For King and Country

Person Details

SPENCER, Sydney

Memorials

Name: Cookham School Lane, Cookham
NIWM Ref: 7925
RBWM Ref: WM151

Person Details

Date of birth: 04/10/1888
Place of birth: Cookham
Gender: Male
Date of death: 24/09/1918
Place of death: Epehy, France
Manner of death: Killed in action
Age at death: 29
CWGC Ref: 541549
TWGPP Ref: 2801148
Address: Fernlea Villa High Street Cookham

Military details

Military Organisation: Army
Military Unit/Group: 5th Battalion, Norfolk Regiment
Rank: Lieutenant
Decoration: Military Cross (MC)
Citation:On 6th August 1918, West of Morlancourt, when the enemy captured the front line on his immediate right, this officer by a daring reconnaissance got in touch with the battalion on his right, and established a defensive flank to his company. On 8th August, though the battalion on his right was held up, he led his platoon forward and gained his objective, and then went out under very heavy fire and obtained information which was of the greatest value to his company commander in safeguarding his right flank. Throughout the operations he showed exceptional gallantry and resource.

Relatives

Father William SPENCER
Mother Anna SPENCER
Brother William G (G) SPENCER
Sister Annie SPENCER
Brother Harold SPENCER
Sister Florence SPENCER
Brother Percy SPENCER
Brother Horace SPENCER
Brother Stanley SPENCER
Brother Gilbert SPENCER

Additional information

Sydney was born in Cookham in 1888, the seventh of nine children born to William and Anna Spencer. In the 1891 census the family had two 15 year old female servants living in, and in 1901, one 20 year old, Mildred Gutteridge. The family lived in Fernlea in Cookham High Street. His father William was well known in Cookham, being a church organist and music teacher as noted in the 1891 census. He was described as Professor of music by 1901. He had rather eccentric views and the younger children were home educated by their older sisters. Despite, or perhaps because of this, Sydney studied at Oxford University and obtained his B.A. in 1914 with the aim of becoming a vicar. He was also an assistant master at a school in Epsom, and while there, played the organ in the local church. Stanley, his brother who was two years younger, went to the Slade School of Art and was later a famous artist, and his youngest brother Gilbert was also an artist.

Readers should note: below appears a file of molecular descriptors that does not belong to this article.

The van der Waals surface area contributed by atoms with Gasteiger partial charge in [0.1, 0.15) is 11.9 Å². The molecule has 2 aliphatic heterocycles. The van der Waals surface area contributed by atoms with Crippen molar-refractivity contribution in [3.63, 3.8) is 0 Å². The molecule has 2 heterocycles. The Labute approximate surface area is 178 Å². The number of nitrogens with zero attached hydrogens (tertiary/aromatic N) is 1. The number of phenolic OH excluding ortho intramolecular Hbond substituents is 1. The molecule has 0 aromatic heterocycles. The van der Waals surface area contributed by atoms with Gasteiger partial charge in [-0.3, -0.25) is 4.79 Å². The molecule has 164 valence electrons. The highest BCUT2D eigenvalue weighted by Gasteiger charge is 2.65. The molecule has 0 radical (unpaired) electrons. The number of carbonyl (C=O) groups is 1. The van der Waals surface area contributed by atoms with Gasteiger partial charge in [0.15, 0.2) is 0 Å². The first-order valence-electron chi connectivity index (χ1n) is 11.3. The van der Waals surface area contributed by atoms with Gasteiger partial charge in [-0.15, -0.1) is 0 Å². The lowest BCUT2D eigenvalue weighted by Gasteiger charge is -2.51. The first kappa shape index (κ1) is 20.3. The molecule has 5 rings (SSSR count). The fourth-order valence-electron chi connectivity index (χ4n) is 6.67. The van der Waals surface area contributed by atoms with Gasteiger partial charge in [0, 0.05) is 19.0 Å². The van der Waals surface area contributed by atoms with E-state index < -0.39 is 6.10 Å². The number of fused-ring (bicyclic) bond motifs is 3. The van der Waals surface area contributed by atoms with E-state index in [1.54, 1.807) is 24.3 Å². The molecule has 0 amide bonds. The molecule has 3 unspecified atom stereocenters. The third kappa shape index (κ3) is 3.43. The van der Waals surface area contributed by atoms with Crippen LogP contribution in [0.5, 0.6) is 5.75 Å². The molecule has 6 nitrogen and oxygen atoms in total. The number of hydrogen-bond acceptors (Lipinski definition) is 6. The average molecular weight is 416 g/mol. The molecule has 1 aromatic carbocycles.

Sydney joined the Officers Training Corps at the outbreak of war, presumably while at Oxford, and later served as a Lieutenant in the Norfolk Regiment. He was appointed as a "Bombing and Gas Officer" and fitted 1500 men with gas masks shortly before finally persuading the War Office to agree to his demand to be allowed to serve in France. He wrote home "I am happy at last, I am no longer playing at soldiers, but feel at length I am a real soldier". He was wounded in action on 8th of August 1918 during the battle of Amiens. He spent several weeks in hospital before returning to his unit. The Battle of Amiens was a turning point in the war but 60,000 British and Commonwealth soldiers died. Sydney was killed shortly after in the Battle of Epehy, in the final stages of the war shortly after being awarded the Military Cross for bravery. The village of Epehy, between Amiens and the Belgian border, was captured at the beginning of April 1917, lost again on 22nd March 1918 and was retaken in the Battle of Epehy on 18th September 1918, by the 7th Norfolks, 9th Essex and 1st Cambridgeshire Regiments. Sydney died six days later and was buried in Epehy Wood Farm Cemetery. The cemetery now contains 997 burials and commemorations from WW1. 225 of the burials are of unidentified men.

Resources

NPG photo of Sydney and Sir Stanley Spencer at Garden Party

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